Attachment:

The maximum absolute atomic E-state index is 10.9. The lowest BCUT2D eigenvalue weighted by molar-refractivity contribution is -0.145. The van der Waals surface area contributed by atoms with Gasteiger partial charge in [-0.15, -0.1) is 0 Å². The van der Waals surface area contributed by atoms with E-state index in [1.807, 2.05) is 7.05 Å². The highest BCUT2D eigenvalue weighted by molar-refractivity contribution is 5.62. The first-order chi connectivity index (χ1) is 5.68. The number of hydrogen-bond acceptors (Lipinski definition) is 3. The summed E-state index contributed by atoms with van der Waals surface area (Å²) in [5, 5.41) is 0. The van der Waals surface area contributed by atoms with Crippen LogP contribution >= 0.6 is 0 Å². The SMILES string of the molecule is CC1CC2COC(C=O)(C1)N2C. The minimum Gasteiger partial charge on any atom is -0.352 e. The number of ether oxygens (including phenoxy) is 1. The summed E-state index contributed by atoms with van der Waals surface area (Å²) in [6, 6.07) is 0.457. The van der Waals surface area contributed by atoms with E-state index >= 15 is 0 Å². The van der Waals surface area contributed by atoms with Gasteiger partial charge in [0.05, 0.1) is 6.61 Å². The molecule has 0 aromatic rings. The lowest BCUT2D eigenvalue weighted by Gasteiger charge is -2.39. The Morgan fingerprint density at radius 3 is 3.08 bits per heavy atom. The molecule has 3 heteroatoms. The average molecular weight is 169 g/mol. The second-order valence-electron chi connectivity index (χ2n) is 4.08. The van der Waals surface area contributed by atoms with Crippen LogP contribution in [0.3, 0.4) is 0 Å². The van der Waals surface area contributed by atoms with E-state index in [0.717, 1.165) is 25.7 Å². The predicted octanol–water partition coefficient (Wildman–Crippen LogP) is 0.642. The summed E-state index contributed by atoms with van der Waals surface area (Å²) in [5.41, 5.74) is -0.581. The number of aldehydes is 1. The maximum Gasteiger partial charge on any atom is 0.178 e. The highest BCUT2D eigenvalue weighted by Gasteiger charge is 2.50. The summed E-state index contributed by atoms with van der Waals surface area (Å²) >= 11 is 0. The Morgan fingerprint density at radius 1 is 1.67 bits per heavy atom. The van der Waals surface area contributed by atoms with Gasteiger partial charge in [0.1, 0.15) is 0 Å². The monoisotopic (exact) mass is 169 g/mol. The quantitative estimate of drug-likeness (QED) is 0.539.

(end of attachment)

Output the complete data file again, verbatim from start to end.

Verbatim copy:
The maximum absolute atomic E-state index is 10.9. The lowest BCUT2D eigenvalue weighted by molar-refractivity contribution is -0.145. The van der Waals surface area contributed by atoms with Gasteiger partial charge in [-0.15, -0.1) is 0 Å². The van der Waals surface area contributed by atoms with E-state index in [1.807, 2.05) is 7.05 Å². The highest BCUT2D eigenvalue weighted by molar-refractivity contribution is 5.62. The first-order chi connectivity index (χ1) is 5.68. The number of hydrogen-bond acceptors (Lipinski definition) is 3. The summed E-state index contributed by atoms with van der Waals surface area (Å²) in [5, 5.41) is 0. The van der Waals surface area contributed by atoms with Crippen LogP contribution >= 0.6 is 0 Å². The SMILES string of the molecule is CC1CC2COC(C=O)(C1)N2C. The minimum Gasteiger partial charge on any atom is -0.352 e. The number of ether oxygens (including phenoxy) is 1. The summed E-state index contributed by atoms with van der Waals surface area (Å²) in [6, 6.07) is 0.457. The van der Waals surface area contributed by atoms with E-state index >= 15 is 0 Å². The van der Waals surface area contributed by atoms with Gasteiger partial charge in [0.05, 0.1) is 6.61 Å². The molecule has 0 aromatic rings. The lowest BCUT2D eigenvalue weighted by Gasteiger charge is -2.39. The Morgan fingerprint density at radius 3 is 3.08 bits per heavy atom. The molecule has 3 heteroatoms. The average molecular weight is 169 g/mol. The second-order valence-electron chi connectivity index (χ2n) is 4.08. The van der Waals surface area contributed by atoms with Crippen LogP contribution in [0.3, 0.4) is 0 Å². The van der Waals surface area contributed by atoms with E-state index in [0.717, 1.165) is 25.7 Å². The predicted octanol–water partition coefficient (Wildman–Crippen LogP) is 0.642. The summed E-state index contributed by atoms with van der Waals surface area (Å²) in [5.41, 5.74) is -0.581. The number of aldehydes is 1. The maximum Gasteiger partial charge on any atom is 0.178 e. The highest BCUT2D eigenvalue weighted by Gasteiger charge is 2.50. The summed E-state index contributed by atoms with van der Waals surface area (Å²) >= 11 is 0. The Morgan fingerprint density at radius 1 is 1.67 bits per heavy atom. The van der Waals surface area contributed by atoms with Gasteiger partial charge in [0.1, 0.15) is 0 Å². The monoisotopic (exact) mass is 169 g/mol. The quantitative estimate of drug-likeness (QED) is 0.539.